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Call for Proposals: 2022 AAAS Science, Technology and Human Rights Conference

The AAAS Science and Human Rights Coalition, a network of scientific and engineering membership organizations that recognize a role for science and scientists in human rights, invites proposals for its upcoming conference, October 17-19, 2022. The deadline for the call for proposals has been extended to May 27.

Public health conditions permitting, the current plan is for a hybrid event, with some sessions online and other events in person at AAAS headquarters in Washington, DC.

All scholars, including students, as well as human rights practitioners and community organizers, are encouraged to submit a session proposal. Proposals from those whose human rights are being threatened and who urgently need a platform for their voices to be heard so that their human rights can be respected are especially welcomed.

The theme of this year’s conference is The Human Right to Science and Freedom of Expression.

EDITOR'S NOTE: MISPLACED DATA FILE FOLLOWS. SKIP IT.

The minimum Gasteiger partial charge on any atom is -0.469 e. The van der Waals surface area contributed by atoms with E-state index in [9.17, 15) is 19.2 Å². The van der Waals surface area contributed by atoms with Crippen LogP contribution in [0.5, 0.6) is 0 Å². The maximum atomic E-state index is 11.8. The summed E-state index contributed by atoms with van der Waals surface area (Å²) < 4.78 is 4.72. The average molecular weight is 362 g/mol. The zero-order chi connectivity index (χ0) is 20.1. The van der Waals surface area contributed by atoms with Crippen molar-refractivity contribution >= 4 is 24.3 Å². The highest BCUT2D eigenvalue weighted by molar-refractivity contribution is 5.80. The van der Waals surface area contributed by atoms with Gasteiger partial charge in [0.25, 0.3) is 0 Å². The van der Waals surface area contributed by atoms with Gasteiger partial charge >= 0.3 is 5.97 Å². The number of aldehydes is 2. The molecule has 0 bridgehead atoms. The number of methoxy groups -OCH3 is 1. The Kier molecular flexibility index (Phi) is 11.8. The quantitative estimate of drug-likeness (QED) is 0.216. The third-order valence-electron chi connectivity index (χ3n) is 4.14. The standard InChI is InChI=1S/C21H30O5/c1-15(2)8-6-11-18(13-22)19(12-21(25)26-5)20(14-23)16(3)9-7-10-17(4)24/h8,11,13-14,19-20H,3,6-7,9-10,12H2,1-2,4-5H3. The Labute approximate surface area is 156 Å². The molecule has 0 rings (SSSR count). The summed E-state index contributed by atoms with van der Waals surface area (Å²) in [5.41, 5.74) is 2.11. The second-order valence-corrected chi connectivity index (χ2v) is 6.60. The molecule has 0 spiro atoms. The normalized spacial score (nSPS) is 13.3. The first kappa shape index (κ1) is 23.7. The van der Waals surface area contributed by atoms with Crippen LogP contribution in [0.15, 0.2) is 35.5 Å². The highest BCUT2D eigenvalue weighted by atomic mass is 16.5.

The Universal Declaration of Human Rights protects freedom of expression, which includes the right of everyone to “seek, receive and impart” information and ideas, and the right to share in scientific advancement. As the COVID-19 pandemic and its inequitable impacts have shown, these rights are interconnected and interdependent in many ways. Scientists and health professionals have been attacked for their public health advocacy; access to knowledge to make personal health decisions has been inequitable; in some cases, governments have discouraged and even prohibited scientists from sharing information with each other. At the same time, the growth of global authoritarianism and the spread of misinformation and disinformation, especially on online platforms, pose new challenges to the right to science and the full spectrum of human rights. At this moment, there is an urgent need for concrete actions by governments, the scientific community, and civil society to more fully recognize and implement the right to science in ways that can enhance public engagement with scientific information, promote public participation in science, support evidence-based decisions, and enable scientific freedom and the responsible applications of science for human rights.